y daughter is a girl growing up in a boy’s world. I try not to eclipse my wife’s influence with the kids, but let’s be honest – the beacon of my nerdiness shines a little (a lot) brighter than hers. What are the top-tier nerdisms that my family is bathed in? Comic books. Superheroes. Lord of the Rings. Harry Potter. Star Wars. Transformers, power tools, Legos, bike riding…
While raising my children I’ve made a point of teaching them that power tools are also for girls, and the kitchen is a great place to be a boy (although my own cooking skills are pathetic… definitely not leading by example here). But my daughter is still a girl, and as she navigates the world she has to find her own role-models, her own superheroes that she can relate to.
In the world of popular culture there are woefully few top-tier female superheroes out there for a girl to latch on to. Think about it. What options are there? Wonder Woman? They haven’t been able to manage a feature film, or even a television series since the Linda Carter days. Princess Leia? The princess herself is cool, but any true fandom leads to an investigation of the actor who plays the character. Have you seen Carrie Fisher lately? She’s a brilliant writer and public speaker… if she can stay sober long enough to string a sentence together.
It’s not like we’re going to see this movie any time soon.
For a girl looking for a hero to identify with the options are pretty slim. <<editor’s note: I should emphasize FANTASY hero, because Episode IV’s mommy is a pretty super-human role-model for any young lady to live up to>> But it seems that our little girl has finally settled on a candidate: Hermione Grainger (from the Harry Potter stories, for the unDorks out there).
Besides a passing physical resemblance, one of Hermione’s characteristics that Episode IV identifies with most is her academic success. We’re four books into the Harry Potter series and in every one Hermione is showered with praise as “the most gifted witch in her class” and she gets special favors from her professors because of it. My daughter also thrives in school, and lives off of the accolades that she gets there. Hermione excels at school where others struggle, and she’s always the voice of mature reason when Harry and Ron are about to do something stupid. Episode IV has two dopey younger brothers for whom she, like Hermione, often takes on the “responsible adult” role. Hermione avoids mischief when she can, but she also knows that once in a while a little mischief is necessary – and when she does it, she excels at it. If anything Episode IV is a little less averse to mischief than Hermione might be. In short, when my daughter sees Hermione, she sees herself.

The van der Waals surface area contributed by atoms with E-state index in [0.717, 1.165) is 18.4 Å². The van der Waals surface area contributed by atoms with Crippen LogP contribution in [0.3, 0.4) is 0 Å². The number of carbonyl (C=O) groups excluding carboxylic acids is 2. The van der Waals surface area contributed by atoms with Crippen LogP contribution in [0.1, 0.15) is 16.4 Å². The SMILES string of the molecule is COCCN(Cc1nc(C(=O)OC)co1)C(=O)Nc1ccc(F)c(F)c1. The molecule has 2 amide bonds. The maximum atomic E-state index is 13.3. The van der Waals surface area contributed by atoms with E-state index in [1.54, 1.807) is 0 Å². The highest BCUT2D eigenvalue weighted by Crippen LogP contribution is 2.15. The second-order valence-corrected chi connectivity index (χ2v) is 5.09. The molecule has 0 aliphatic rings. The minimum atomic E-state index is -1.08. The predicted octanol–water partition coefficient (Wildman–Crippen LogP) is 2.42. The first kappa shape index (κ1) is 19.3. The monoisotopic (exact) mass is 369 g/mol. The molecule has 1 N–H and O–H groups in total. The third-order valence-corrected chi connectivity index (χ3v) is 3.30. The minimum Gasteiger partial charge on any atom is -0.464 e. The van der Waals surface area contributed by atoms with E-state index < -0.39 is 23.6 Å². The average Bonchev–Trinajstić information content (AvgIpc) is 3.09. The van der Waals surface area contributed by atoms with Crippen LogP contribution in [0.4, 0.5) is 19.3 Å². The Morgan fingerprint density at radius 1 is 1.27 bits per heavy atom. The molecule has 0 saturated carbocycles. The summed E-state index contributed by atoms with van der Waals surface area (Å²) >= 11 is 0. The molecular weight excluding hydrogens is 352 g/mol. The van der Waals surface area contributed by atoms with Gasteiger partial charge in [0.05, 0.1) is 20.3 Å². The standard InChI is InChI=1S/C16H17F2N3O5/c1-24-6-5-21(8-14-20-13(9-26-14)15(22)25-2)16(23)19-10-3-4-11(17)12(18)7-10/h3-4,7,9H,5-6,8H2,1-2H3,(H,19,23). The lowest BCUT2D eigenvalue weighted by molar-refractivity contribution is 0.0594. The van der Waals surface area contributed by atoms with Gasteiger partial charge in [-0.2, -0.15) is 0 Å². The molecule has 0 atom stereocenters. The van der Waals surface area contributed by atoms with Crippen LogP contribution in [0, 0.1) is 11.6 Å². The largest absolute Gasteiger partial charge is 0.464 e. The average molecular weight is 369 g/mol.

Episode IV is also the sort of person who is constantly peaking behind the curtain. She loves the fantasy, but she never forgets that it’s actually fantasy. She always wants to know “how do they do that” when we’re watching movies. This line of thought naturally leads her to investigate the actor behind the character, and in this regard she relates even more. Emma Watson, at least publically, is a classy, well spoken, beautiful, educated young woman. She seems to have escaped the trappings of childhood fame. I’d much rather have my daughter cast her gaze in that direction, rather than… say… Kristen Stewart.
Friday afternoon Episode IV looked up at me and with frustration in her voice said “Daddy, I just… I wish…” She couldn’t find the words, but clearly there was something just below the surface she needed to get out. “Daddy… someday can I be in a Harry Potter movie?”
“Well, you never know, honey” I responded. “But I don’t think they’re going to be making any more Harry Potter movies for a very long time. They’ve already made all the books into movies.”
Her brow furrowed, stymied by the realities of the world that are beyond her control. But my daughter is nothing if not tenacious.
Saturday morning I woke up to find her hard at work at her art table, which in-and-of itself is nothing special. 1st graders have a lot of pent-up, creative energy they need to exercise. We’ve got stacks and stacks of her artwork we can’t bring ourselves to throw away. I stumbled through the morning, getting my coffee, getting the boys taken care of, figuring out the schedule for the day – the usual. Then from across the house at her art table I heard Episode IV say “There, Daddy. I’m done!”
What exactly had my academically precocious, Hermione-identifying 1st grade daughter done with her Saturday morning? It seems she had written a book, by which I mean a full-on book, complete with cover, title, illustrations, a table of contents, chapters and nuanced plot-points.
On her own, my daughter had written a Harry Potter book. She gleefully explained to me how Lucious Malfoy was the new Defense Against The Dark Arts teacher, and how Hermione and Ron were keeping a secret from Harry that had something to do with his parents. She was all-in. She was invested. She poured everything she had into this brand new chapter in the Harry Potter saga…
…for the exclusive purpose of making another movie that she could star in as Hermione.
Take that, world where things are beyond her control. She wasn’t going to let a little thing like no-more-books get in her way. Bam! Now all we need is a director, studio-backing, and a sound stage.
I flipped through the book, amazed. This was incredible even for her sky-high standards. “That’s amazing, honey” I said. “I mean really. Wow.”
“Thanks, Daddy” she replied. “Can we make the movie now?”